*It’s still the Best of the Series-no remake has come close to the original 1947 film.
*Fem Flicks: It’s one of the earliest films that portrays a working, divorced mother even with a semblance of realism. Maureen O’Hara does a brilliant job with this part.
*Santa on Film: Edmund Gwenn gives a pivotal performance as the Macy’s Santa on trial
• Fred Mertz Foreshadowed: The small role for William Frawley was also pivotal. His cynical and worldly views underscore the Capra-esque overtones seen in the courtroom scenes.
*Capitalism is featured front and center in the plot. But the real heart of the story is the human elements of faith and forgiveness that bind the main characters together. The weakest link is the male lead given to John Payne. Although Payne does quite a good job in the role, his part is not the essential one for the success of the story.
Miracle on 34th Street is definitely recommended viewing for all who have not seen the original. The black and white film needs no colorized version to give it life. To kick off the Holiday Season, it should be the first on everyone’s list.
As mentioned above, Tampa Theatre is showing Miracle on 34th Street this week. They are going to show other films in their Holiday Film Series, including It’s a Wonderful Life from 1946, Holiday Inn from 1942, White Christmas 1954, and Home Alone from 1990.
The List of Holiday films featured in 6 Degrees is essentially an American Christmas Story. Americans seem to embody all of the elements that comprise the best and the worst parts of the Christmas season.
The 6 Degrees List varies slightly from the Tampa Theatre list. I would definitely recommend seeing White Christmas on the big screen. It was a VistaVision Creation of the fifties, and the colors and the pageantry are all part of the lost era which was the Golden Age of Hollywood.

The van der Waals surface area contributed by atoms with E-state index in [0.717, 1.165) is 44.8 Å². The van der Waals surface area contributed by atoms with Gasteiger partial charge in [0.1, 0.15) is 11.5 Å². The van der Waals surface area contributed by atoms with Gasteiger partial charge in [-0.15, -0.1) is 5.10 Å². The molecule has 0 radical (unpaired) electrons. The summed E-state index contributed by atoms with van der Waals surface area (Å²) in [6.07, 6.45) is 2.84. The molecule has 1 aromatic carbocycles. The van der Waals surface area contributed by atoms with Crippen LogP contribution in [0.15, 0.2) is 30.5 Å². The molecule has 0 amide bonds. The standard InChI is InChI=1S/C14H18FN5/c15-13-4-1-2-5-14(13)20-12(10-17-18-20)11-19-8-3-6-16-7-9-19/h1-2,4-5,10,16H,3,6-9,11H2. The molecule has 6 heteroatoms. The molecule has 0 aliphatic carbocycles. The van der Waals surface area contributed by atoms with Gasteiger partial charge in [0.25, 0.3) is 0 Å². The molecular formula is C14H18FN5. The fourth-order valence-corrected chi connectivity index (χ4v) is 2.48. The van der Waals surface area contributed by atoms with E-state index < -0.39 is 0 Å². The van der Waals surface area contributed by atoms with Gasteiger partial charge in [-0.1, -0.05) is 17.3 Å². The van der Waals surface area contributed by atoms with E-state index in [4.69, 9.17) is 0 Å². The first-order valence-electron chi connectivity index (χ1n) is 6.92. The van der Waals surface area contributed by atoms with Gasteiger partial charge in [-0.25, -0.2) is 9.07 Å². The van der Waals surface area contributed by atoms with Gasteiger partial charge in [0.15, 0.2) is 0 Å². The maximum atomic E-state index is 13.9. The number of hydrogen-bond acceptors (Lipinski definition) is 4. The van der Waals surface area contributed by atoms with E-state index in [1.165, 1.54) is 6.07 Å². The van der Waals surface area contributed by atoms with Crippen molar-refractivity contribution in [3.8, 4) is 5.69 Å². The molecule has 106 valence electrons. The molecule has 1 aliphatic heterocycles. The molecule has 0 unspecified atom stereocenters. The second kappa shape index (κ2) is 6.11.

But instead of showing Holiday Inn, 6 Degrees includes for week 3, A ChristmasStory. It’s a nostalgic look at a bygone era. The saga of Ralphie and his quest to own a Red Ryder Rifle at Christmas still rings true for many of us.
For week 4, Christmas Vacation. It’s the modern day classic comedy that embodies so much of the silliness of a Saturday Night Live ensemble with the heartwarming feel of a true Hallmark Christmas classic. Chevy Chase is never better than in this role of Clark Griswold.
For Christmas, Eve some version of the Nutcracker is always worthwhile. My personal favorite is still the Baryshnikov version. And for Christmas day, the Dickens story of A Christmas Carol is still the best of stories to savor and to dissect. We are all Scrooge’s in some part, as we enter into the Christmas season. So it is fitting and appropriate to spend at least part of your Holiday with the Dickensian model of Ebenezer Scrooge. Scrooge is the perfect vessel to reflect and to identify with all of our inner ambivalence and anger over the commercially created Christmas season.